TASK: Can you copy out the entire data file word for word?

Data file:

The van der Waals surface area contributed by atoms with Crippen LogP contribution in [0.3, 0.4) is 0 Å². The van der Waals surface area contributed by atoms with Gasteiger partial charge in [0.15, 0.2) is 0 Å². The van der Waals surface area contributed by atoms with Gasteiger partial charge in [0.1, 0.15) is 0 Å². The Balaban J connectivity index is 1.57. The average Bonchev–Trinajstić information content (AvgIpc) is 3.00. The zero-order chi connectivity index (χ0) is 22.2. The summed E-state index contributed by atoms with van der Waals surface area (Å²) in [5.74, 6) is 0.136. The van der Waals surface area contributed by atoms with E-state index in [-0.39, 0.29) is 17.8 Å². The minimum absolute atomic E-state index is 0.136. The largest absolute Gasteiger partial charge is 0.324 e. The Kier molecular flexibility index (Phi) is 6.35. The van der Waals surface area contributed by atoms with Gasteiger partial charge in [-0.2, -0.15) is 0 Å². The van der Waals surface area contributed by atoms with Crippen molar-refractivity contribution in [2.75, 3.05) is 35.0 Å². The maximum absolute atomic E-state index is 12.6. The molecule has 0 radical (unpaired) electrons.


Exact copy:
The van der Waals surface area contributed by atoms with Crippen LogP contribution in [0.3, 0.4) is 0 Å². The van der Waals surface area contributed by atoms with Gasteiger partial charge in [0.15, 0.2) is 0 Å². The van der Waals surface area contributed by atoms with Gasteiger partial charge in [0.1, 0.15) is 0 Å². The Balaban J connectivity index is 1.57. The average Bonchev–Trinajstić information content (AvgIpc) is 3.00. The zero-order chi connectivity index (χ0) is 22.2. The summed E-state index contributed by atoms with van der Waals surface area (Å²) in [5.74, 6) is 0.136. The van der Waals surface area contributed by atoms with E-state index in [-0.39, 0.29) is 17.8 Å². The minimum absolute atomic E-state index is 0.136. The largest absolute Gasteiger partial charge is 0.324 e. The Kier molecular flexibility index (Phi) is 6.35. The van der Waals surface area contributed by atoms with Gasteiger partial charge in [-0.2, -0.15) is 0 Å². The van der Waals surface area contributed by atoms with Crippen molar-refractivity contribution in [2.75, 3.05) is 35.0 Å². The maximum absolute atomic E-state index is 12.6. The molecule has 0 radical (unpaired) electrons.